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On the brink of 100, helping more and worrying less

Margaret Brown retired long ago from the Social Security Administration but still gets up at 8 every morning. She likes to read detective novels and watch “Criminal Minds” on TV. She also volunteers several times a month at the Kenmore Mercy Hospital gift shop. She credits a helping spirit, good genes and realistic attitude for the reasons she looks to celebrate her 100th birthday on Monday.

“If I run into a problem, or a problem comes up, and I can’t do anything about it, I forget it. I do as much as I can and then I don’t worry about it,” said Brown, who is Irish-American and has lived in the Town of Tonawanda since she was 5. She was born the year before the U.S. entered World War I. It was the same year the Chicago Cubs played their first game at Wrigley Field and unions successfully fought for the first 40-hour work week.

Q. What was it like to live as a teen and in your 20s in the Buffalo region?

When I lived over on North End Avenue with the family, on a clear day you could see the trolley cars on Hertel Avenue. There was nothing out here but farmers. You’d go downtown on the trolley car. There were some really nice stores down there. They ruined that. It used to be nice when AM&As had those beautiful Christmas windows.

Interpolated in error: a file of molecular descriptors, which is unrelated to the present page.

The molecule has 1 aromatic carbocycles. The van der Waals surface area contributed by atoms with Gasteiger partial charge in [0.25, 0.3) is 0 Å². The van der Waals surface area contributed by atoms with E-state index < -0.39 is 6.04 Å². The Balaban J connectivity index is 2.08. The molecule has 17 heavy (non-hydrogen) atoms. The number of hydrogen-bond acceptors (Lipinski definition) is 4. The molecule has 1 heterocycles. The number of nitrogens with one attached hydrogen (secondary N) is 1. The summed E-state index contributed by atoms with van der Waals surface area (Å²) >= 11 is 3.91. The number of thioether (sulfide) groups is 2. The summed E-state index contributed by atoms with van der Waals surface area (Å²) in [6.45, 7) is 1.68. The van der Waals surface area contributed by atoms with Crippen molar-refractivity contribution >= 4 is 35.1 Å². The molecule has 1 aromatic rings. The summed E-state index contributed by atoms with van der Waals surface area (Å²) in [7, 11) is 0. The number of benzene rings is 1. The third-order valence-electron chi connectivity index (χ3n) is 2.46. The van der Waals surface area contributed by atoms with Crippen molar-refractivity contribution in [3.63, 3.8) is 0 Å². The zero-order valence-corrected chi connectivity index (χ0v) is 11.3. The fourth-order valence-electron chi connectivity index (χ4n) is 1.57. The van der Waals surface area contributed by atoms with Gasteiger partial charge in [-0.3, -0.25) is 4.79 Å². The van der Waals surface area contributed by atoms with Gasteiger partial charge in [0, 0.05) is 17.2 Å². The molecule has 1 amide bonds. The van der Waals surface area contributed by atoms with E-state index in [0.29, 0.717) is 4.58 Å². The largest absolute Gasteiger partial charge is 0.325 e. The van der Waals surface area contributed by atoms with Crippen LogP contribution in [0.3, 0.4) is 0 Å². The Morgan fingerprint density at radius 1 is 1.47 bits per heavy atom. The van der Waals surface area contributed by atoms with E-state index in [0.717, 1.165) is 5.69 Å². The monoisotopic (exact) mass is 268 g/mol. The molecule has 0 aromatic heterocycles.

Q. You say your fondest memories include greeting your husband, Kenneth, at the Buffalo Terminal when he returned from the Pacific during World War II, and the birth of your son, Michael, 69 years ago. You’ve celebrated the births of three grandchildren and seven great-grandchildren, and mourned the losses of your parents, husband, two sisters and almost all of your friends. Why do you think you’ve been around for almost 100 years?

I try not to dwell on the losses. I don’t know why I’ve lived this long. It must be the genes. I can eat anything; nothing bothers me – yet. For breakfast, my son brings me coffee cakes or I have toast. Lunch, I lean toward soup and an orange or banana. I have a regular dinner, meat and potatoes. I don’t drink any alcohol. I drink a lot of coffee, iced tea and orange juice.

Q. What kind of music do you like?

Guy Lombardo and all those ancients. I can’t stand that stuff they’re playing now.

Q. Do you have a favorite Irish song?

No. I like ’em all.

Q. What’s the most beautiful place you’ve ever seen?

I liked everything in Ireland. I enjoyed that trip. I went to Hawaii three times. That’s nice, too.

– Scott Scanlon

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